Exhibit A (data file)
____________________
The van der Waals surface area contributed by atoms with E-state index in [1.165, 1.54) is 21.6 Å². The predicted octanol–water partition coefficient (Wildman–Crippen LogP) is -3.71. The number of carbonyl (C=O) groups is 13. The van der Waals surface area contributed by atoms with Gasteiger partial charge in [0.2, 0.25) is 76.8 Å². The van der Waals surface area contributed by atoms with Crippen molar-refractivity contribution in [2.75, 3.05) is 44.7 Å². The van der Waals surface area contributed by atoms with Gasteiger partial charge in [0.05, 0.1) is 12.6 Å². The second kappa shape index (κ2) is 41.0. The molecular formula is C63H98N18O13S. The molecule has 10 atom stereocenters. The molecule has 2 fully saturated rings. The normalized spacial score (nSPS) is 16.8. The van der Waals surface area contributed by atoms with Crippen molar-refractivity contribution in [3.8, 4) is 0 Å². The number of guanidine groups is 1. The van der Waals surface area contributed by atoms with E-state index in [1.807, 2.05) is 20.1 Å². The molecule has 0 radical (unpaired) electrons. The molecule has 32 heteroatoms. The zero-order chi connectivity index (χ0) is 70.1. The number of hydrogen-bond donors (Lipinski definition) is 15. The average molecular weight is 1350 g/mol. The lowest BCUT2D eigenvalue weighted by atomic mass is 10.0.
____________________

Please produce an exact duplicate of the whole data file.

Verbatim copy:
The van der Waals surface area contributed by atoms with E-state index in [1.165, 1.54) is 21.6 Å². The predicted octanol–water partition coefficient (Wildman–Crippen LogP) is -3.71. The number of carbonyl (C=O) groups is 13. The van der Waals surface area contributed by atoms with Gasteiger partial charge in [0.2, 0.25) is 76.8 Å². The van der Waals surface area contributed by atoms with Crippen molar-refractivity contribution in [2.75, 3.05) is 44.7 Å². The van der Waals surface area contributed by atoms with Gasteiger partial charge in [0.05, 0.1) is 12.6 Å². The second kappa shape index (κ2) is 41.0. The molecular formula is C63H98N18O13S. The molecule has 10 atom stereocenters. The molecule has 2 fully saturated rings. The normalized spacial score (nSPS) is 16.8. The van der Waals surface area contributed by atoms with Crippen molar-refractivity contribution in [3.8, 4) is 0 Å². The number of guanidine groups is 1. The van der Waals surface area contributed by atoms with E-state index in [1.807, 2.05) is 20.1 Å². The molecule has 0 radical (unpaired) electrons. The molecule has 32 heteroatoms. The zero-order chi connectivity index (χ0) is 70.1. The number of hydrogen-bond donors (Lipinski definition) is 15. The average molecular weight is 1350 g/mol. The lowest BCUT2D eigenvalue weighted by atomic mass is 10.0.